Sylvia (2003 film)
|Directed by||Christine Jeffs|
|Produced by||Alison Owen
|Written by||John Brownlow|
|Music by||Gabriel Yared|
|Editing by||Tariq Anwar|
|Distributed by||Focus Features (United States)|
|Running time||110 minutes|
Sylvia is a 2003 British biographical drama film directed by Christine Jeffs and starring Gwyneth Paltrow, Daniel Craig, Jared Harris, and Michael Gambon. It tells the true story of the romance between prominent poets Sylvia Plath and Ted Hughes. The film begins with their meeting at Cambridge in 1956 and ends with Sylvia Plath's suicide in 1963.
Born in Boston, Massachusetts in 1932, Plath developed a precocious talent as a writer, publishing her first poem when she was only eight years old. That same year, tragedy introduced itself into her life as Plath was forced to confront the unexpected death of her father. In 1950, she began studying at Smith College on a literary scholarship, and while she was an outstanding student, she also began suffering from bouts of extreme depression. Following her junior year, she attempted suicide for the first time. Plath survived, and, in 1955, she was granted a Fulbright Scholarship to study in England at the University of Cambridge. While in Great Britain, Plath met Ted Hughes, a respected author, who would later become the British Poet Laureate. The two fell in love and married in 1956. Marriage, family and a growing reputation as an important poet nonetheless failed to bring Plath happiness. She became increasingly fascinated with death, a highly visible theme in her later poetry and her sole novel, The Bell Jar. After Hughes left her for another woman, her depression went into a tailspin from which she never recovered. She killed herself at age 30.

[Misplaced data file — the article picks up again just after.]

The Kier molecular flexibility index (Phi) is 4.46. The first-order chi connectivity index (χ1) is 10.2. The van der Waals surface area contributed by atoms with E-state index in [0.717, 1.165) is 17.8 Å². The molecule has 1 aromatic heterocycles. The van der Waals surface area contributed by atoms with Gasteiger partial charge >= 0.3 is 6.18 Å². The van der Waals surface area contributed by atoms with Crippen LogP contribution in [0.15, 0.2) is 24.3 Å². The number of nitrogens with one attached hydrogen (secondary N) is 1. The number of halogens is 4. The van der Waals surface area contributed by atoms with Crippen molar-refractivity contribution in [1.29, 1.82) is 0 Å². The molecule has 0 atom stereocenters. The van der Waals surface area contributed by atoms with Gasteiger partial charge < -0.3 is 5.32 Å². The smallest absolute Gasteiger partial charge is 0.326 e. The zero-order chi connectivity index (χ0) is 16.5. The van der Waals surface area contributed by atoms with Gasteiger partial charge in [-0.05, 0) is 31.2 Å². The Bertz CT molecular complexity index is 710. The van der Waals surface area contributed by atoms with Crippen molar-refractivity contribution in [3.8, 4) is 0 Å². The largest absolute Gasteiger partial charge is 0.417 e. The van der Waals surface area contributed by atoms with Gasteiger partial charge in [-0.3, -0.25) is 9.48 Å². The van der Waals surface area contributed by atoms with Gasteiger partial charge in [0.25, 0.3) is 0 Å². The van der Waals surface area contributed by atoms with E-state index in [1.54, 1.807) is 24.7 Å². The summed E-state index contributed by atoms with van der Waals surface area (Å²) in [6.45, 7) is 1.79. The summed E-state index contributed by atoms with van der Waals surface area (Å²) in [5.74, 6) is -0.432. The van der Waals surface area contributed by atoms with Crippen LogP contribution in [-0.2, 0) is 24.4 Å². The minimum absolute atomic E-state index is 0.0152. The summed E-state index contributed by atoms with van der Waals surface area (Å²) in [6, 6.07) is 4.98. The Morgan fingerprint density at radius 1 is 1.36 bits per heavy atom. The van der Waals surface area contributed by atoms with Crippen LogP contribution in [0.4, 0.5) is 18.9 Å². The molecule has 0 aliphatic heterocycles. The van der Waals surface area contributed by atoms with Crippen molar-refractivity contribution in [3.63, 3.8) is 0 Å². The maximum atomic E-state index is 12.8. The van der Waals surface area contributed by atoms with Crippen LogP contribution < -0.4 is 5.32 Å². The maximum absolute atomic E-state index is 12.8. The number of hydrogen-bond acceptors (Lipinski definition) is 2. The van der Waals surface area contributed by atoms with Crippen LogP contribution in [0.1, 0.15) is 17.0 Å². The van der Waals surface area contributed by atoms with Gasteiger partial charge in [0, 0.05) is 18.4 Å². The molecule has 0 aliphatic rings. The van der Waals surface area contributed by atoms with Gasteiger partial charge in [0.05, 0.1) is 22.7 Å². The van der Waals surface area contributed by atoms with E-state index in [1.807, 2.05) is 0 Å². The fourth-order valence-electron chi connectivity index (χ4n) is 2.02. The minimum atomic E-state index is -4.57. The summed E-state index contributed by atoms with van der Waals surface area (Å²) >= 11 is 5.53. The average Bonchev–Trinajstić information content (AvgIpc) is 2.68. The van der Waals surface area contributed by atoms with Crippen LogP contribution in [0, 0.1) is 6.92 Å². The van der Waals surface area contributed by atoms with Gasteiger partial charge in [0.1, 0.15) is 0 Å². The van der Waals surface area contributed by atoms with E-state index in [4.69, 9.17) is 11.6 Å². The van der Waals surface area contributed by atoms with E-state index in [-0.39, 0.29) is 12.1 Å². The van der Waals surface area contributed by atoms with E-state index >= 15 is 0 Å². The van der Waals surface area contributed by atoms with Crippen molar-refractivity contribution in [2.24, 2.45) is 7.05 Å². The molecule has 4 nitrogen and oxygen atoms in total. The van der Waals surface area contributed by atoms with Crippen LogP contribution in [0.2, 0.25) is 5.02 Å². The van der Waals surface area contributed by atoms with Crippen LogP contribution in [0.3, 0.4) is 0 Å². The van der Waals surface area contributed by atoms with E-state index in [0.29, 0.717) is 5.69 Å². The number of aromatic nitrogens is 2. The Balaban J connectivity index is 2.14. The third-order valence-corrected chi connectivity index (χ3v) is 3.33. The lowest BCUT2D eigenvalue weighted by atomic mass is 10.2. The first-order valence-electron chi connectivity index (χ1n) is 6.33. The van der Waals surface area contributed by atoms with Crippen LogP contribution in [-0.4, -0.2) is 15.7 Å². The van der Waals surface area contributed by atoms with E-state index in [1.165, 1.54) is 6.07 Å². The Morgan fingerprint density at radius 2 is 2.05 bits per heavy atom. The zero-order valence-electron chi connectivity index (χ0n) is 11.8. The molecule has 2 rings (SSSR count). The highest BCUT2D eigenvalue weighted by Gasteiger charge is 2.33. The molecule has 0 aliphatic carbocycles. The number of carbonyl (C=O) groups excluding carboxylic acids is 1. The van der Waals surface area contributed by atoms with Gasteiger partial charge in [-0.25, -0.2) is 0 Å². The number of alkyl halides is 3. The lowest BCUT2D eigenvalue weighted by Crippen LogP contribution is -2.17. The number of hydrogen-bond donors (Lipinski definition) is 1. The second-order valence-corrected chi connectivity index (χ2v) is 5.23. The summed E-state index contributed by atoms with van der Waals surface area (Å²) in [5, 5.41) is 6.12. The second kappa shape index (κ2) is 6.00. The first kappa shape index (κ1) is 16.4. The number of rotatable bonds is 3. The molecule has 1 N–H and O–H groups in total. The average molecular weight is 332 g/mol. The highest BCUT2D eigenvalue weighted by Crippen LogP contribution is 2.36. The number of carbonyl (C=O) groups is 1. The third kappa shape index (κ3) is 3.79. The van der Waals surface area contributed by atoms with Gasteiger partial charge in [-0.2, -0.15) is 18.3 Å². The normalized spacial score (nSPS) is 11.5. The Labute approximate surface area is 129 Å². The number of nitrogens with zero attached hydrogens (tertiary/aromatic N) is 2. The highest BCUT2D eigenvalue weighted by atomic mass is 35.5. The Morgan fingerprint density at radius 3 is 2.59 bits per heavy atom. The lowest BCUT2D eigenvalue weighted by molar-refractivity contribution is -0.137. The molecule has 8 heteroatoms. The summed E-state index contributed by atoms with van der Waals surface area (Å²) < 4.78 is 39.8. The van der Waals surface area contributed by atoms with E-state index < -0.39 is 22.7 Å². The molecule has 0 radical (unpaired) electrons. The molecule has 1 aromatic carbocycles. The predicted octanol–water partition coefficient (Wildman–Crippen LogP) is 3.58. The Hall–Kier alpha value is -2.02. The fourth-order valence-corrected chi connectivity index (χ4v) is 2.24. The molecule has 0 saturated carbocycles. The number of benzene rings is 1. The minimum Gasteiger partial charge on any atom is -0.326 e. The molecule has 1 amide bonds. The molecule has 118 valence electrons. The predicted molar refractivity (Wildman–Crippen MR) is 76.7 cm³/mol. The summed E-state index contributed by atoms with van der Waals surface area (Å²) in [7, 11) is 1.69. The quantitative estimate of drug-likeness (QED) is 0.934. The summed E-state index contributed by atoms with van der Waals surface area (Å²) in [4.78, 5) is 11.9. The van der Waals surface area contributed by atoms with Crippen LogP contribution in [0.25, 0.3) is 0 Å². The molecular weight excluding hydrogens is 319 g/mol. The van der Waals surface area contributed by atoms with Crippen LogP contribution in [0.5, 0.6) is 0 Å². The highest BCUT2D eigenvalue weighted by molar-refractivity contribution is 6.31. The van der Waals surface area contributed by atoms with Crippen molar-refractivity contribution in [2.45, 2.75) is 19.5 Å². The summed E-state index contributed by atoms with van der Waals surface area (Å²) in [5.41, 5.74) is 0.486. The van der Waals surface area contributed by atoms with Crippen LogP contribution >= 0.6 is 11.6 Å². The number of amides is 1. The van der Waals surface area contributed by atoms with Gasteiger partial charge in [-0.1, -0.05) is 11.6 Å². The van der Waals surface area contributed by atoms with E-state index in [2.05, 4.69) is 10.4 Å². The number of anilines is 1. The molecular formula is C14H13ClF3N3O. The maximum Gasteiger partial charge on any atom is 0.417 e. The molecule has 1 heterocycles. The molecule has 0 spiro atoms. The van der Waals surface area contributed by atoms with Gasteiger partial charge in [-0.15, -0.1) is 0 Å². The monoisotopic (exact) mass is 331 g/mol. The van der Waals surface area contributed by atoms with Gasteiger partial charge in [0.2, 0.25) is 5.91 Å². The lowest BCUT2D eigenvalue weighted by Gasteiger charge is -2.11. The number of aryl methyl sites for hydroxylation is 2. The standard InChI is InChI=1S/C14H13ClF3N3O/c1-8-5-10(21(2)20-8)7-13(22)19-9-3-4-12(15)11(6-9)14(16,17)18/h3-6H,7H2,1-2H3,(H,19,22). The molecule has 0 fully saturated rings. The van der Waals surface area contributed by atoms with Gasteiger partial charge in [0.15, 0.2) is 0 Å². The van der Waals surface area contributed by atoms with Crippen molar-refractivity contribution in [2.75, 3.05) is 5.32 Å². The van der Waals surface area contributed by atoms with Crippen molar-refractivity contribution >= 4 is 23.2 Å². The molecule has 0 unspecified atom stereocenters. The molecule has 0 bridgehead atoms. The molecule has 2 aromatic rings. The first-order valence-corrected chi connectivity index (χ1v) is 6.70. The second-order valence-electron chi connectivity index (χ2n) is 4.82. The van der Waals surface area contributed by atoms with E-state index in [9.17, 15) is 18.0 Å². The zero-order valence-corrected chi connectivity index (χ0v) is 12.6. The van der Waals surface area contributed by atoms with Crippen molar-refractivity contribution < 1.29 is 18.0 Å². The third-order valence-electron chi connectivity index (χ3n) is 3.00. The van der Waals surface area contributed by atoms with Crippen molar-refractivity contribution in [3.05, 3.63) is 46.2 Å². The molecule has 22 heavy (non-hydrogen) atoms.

The film received mixed to negative reviews from critics. Rotten Tomatoes gives it a "rotten" 37% approval rating from mainstream critics, giving the consensus, "This biopic about Sylvia Plath doesn't rise above the level of highbrow melodrama." 
|This article about a 2000s romantic drama film is a stub. You can help Wikipedia by expanding it.|